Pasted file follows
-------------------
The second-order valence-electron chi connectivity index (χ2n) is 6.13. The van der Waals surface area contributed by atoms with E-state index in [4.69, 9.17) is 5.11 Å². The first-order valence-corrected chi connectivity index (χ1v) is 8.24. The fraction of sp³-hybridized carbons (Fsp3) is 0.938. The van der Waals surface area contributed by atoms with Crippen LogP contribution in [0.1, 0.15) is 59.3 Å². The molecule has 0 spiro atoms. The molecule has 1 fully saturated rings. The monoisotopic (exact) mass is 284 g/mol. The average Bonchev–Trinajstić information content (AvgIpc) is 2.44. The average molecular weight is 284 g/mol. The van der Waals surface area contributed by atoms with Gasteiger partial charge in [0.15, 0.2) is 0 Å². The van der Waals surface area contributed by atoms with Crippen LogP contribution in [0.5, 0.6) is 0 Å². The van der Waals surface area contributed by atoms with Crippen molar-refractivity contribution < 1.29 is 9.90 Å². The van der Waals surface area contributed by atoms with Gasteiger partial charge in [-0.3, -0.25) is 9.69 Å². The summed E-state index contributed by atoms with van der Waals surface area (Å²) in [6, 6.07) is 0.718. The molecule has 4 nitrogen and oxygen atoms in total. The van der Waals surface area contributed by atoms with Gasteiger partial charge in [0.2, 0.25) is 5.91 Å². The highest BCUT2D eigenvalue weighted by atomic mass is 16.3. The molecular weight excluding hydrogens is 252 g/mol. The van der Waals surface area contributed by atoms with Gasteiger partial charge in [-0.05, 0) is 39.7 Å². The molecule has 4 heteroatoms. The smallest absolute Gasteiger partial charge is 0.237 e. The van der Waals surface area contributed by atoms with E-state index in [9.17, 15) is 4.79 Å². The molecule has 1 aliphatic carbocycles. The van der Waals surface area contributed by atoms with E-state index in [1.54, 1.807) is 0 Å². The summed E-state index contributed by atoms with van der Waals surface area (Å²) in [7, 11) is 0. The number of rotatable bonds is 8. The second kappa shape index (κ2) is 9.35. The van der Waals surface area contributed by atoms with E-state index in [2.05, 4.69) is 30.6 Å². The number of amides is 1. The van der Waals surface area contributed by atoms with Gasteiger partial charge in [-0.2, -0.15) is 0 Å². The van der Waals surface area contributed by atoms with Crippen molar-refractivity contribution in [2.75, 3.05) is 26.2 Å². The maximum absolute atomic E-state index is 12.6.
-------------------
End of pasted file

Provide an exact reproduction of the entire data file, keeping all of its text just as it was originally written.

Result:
The second-order valence-electron chi connectivity index (χ2n) is 6.13. The van der Waals surface area contributed by atoms with E-state index in [4.69, 9.17) is 5.11 Å². The first-order valence-corrected chi connectivity index (χ1v) is 8.24. The fraction of sp³-hybridized carbons (Fsp3) is 0.938. The van der Waals surface area contributed by atoms with Crippen LogP contribution in [0.1, 0.15) is 59.3 Å². The molecule has 0 spiro atoms. The molecule has 1 fully saturated rings. The monoisotopic (exact) mass is 284 g/mol. The average Bonchev–Trinajstić information content (AvgIpc) is 2.44. The average molecular weight is 284 g/mol. The van der Waals surface area contributed by atoms with Gasteiger partial charge in [0.15, 0.2) is 0 Å². The van der Waals surface area contributed by atoms with Crippen LogP contribution in [0.5, 0.6) is 0 Å². The van der Waals surface area contributed by atoms with Crippen molar-refractivity contribution < 1.29 is 9.90 Å². The van der Waals surface area contributed by atoms with Gasteiger partial charge in [-0.3, -0.25) is 9.69 Å². The summed E-state index contributed by atoms with van der Waals surface area (Å²) in [6, 6.07) is 0.718. The molecule has 4 nitrogen and oxygen atoms in total. The van der Waals surface area contributed by atoms with Gasteiger partial charge in [0.2, 0.25) is 5.91 Å². The highest BCUT2D eigenvalue weighted by atomic mass is 16.3. The molecular weight excluding hydrogens is 252 g/mol. The van der Waals surface area contributed by atoms with Gasteiger partial charge in [-0.05, 0) is 39.7 Å². The molecule has 4 heteroatoms. The smallest absolute Gasteiger partial charge is 0.237 e. The van der Waals surface area contributed by atoms with E-state index in [9.17, 15) is 4.79 Å². The molecule has 1 aliphatic carbocycles. The van der Waals surface area contributed by atoms with E-state index in [1.54, 1.807) is 0 Å². The summed E-state index contributed by atoms with van der Waals surface area (Å²) in [7, 11) is 0. The number of rotatable bonds is 8. The second kappa shape index (κ2) is 9.35. The van der Waals surface area contributed by atoms with E-state index in [2.05, 4.69) is 30.6 Å². The number of amides is 1. The van der Waals surface area contributed by atoms with Gasteiger partial charge in [-0.2, -0.15) is 0 Å². The van der Waals surface area contributed by atoms with Crippen molar-refractivity contribution in [2.75, 3.05) is 26.2 Å². The maximum absolute atomic E-state index is 12.6.